James Blake – I Mind

First, some confessions: I don’t usually listen to dubstep. To be completely honest, I don’t really know what dubstep is. Many of you probably know a lot more about James Blake – and whether or not the music he makes is dubstep – than I. I’d probably just call it pop music. Personally, it reminds me of Imogen Heap, with it’s gratuitous Auto-Tuned self-harmonizing (especially on songs like “Lindisfarne I” and “I Never Learnt to Share”); I mean that in that in a very good way.

I’ve sat on James Blake’s debut album for a while, but I’m just starting to appreciate it now. As someone with no familiarity with dubstep, James Blake’s record sounds completely fresh and new to me – the stuttering beats, the complex synth tones and sounds, and the simplicity of the songwriting. The album opens with some mellow chords and a sound effect that I can only describe as the lighting of a blowtorch, literally sparking the album. This opening track, “Unluck,” consists of about two lines of lyrics repeated ad nauseam, but the musical development makes it a really exciting composition and a great introduction to the larger musical concepts developed throughout the record.

The album’s penultimate track, “I Mind,” has even less songwriting and even more interesting sounds. While the melody is fairly stagnant (nearly nonexistent), the changes in timbre and texture make this song unlike anything else in pop music, which is usually so reliant on melody (and ignorant of all other musical elements). For its emphasis on these oft-overlooked musical components, James Blake’s self-titled debut LP is the greatest breath of fresh air I’ve gotten from a new pop album in a long time.

Enjoy the chameleonic sonic landscapes of “I Mind.”

James Blake – I Mind

Alabama Shakes – EP

This past Monday was my 22nd birthday, and I have to say, I am really feeling my age. I didn’t even do birthday shots at midnight! Also, I found a gray hair. Which is actually not that disconcerting seeing as I had gray hairs as early as nine. All in all, I’m actually doing pretty well.

The first phone call I got on my birthday was from my long-time friend who called at midnight on the dot. (I had just gotten the toothbrush out of my mouth– par-tay.) I’ve known said friend since we were 10, so we go way back. I can thank her not only for the birthday song, but also for introducing me to Alabama Shakes, were actually be on the World Cafe Live last night at 8, if you were lucky enough to catch them. The next stop after that for the band formerly known as “The Shakes” is the Bowery Ballroom tomorrow in NYC.

This band is really, superly good. It’s impossible for lead vocalist Brittany Howard not to impress you with her gritty, soulful voice, and the guitars and rhythm section lend well to a break-out dancing session. Each of the songs on the band’s Bandcamp page, which includes their four-song EP for $4, reminds me of something much older, before the days of over-production, but that doesn’t mean there’s nothing new to enjoy here.

Bless my heart
Bless my soul
Didn’t think I’d make it to 22 years old

You and me both, Britt. Well, actually, I figured I would, but it’s nice to know for sure now that I did.

Alabama Shakes EP by Alabama Shakes

Sonic Youth – Disappearer

Have you heard the terrible, tragic, devastating news?

Kim Gordon and Thurston Moore of Sonic Youth, married for 27 years, have separated. Now, I love Sonic Youth, and shudder to think of the implications this will have for the rest of the band (you can’t break up now! The Eternal = so good!). But, at the risk of sounding supremely callous, why do we care?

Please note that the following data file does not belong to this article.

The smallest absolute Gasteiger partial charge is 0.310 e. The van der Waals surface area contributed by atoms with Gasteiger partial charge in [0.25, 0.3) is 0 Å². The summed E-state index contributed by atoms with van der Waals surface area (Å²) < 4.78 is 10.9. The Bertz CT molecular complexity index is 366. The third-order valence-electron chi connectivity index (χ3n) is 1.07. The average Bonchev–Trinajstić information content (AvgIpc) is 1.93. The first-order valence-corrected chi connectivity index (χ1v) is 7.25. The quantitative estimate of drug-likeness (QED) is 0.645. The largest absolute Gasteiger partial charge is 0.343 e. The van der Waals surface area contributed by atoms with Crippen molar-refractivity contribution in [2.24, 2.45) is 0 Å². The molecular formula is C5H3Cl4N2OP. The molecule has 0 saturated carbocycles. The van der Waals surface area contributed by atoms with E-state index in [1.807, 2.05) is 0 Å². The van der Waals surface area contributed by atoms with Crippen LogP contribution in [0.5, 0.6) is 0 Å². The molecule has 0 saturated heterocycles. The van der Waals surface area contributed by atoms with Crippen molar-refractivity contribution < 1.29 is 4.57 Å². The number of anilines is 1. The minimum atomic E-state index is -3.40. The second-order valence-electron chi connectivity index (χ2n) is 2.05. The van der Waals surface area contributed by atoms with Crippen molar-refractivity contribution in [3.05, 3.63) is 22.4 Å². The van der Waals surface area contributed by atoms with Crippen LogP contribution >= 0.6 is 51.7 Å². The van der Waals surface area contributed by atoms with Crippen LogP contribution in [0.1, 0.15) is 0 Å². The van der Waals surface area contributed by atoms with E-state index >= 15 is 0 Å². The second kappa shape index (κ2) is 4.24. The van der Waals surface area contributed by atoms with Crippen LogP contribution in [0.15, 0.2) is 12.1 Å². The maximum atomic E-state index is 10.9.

I don’t mean “care” in a sense that is synonymous with “compassion.” It’s a terrible thing when a marriage dissolves, especially one that appeared to have such longevity. I feel genuinely sympathetic to the fact that they’re going through what is presumably a very difficult time. Yet all condolences aside, we don’t know them. All we really know of them is pictures and video clips, anecdotes, and interviews. To us average non-celebrities, they’re practically fictitious.

Am I saying that we should never be concerned with the lives of those who don’t directly affect us? No! It’s just that to me, this feels like a form of voyeurism. The fact that they’re public figures doesn’t mean we should included in all matters of their private lives, especially the most personal ones.

Simply put, I feel we shouldn’t place inordinate amounts of attention on those who have not touched our lives in any physical, tangible way. (Besides, in this case, creating some amazing songs.)

Now, while I step down from my soap box, let’s talk about music.  

The sliver lining about this depressing news is that it has renewed my interest in Sonic Youth. Goo is one of my favorite albums of all time. It’s almost frustratingly good at times; every song is so amazing, it’s hard to pick just one to highlight.

For the moment, the closest thing I have to a “favorite” Goo track is “Disappearer.”

Let’s hope for the sake of 90’s alternative fans everywhere that Sonic Youth finds a way to stay together.

 

Tennis- Tell Her No (The Zombies Cover)

Tennis has a retro air about them both in look and in sound.  Their earlier cover of Brenda Lee’s “Is It True?” and now their cover of The Zombies “Tell Her No” fit them perfectly.  They do a great job of staying true to the songs they cover while also adding their own flare.  Tennis has mastered making the new sound old and the old sound new.  Check out both tracks below and make sure to listen for what Tennis calls “the best use of a lone-clap we’ve ever heard” on “Tell Her No”.

Tennis has also announced that they have completed their second album with the help of Patrick Carney of The Black Keys.  It should come out early next year.

Tennis – Tell Her No (The Zombies Cover)

Tennis – Is It True (Brenda Lee Cover)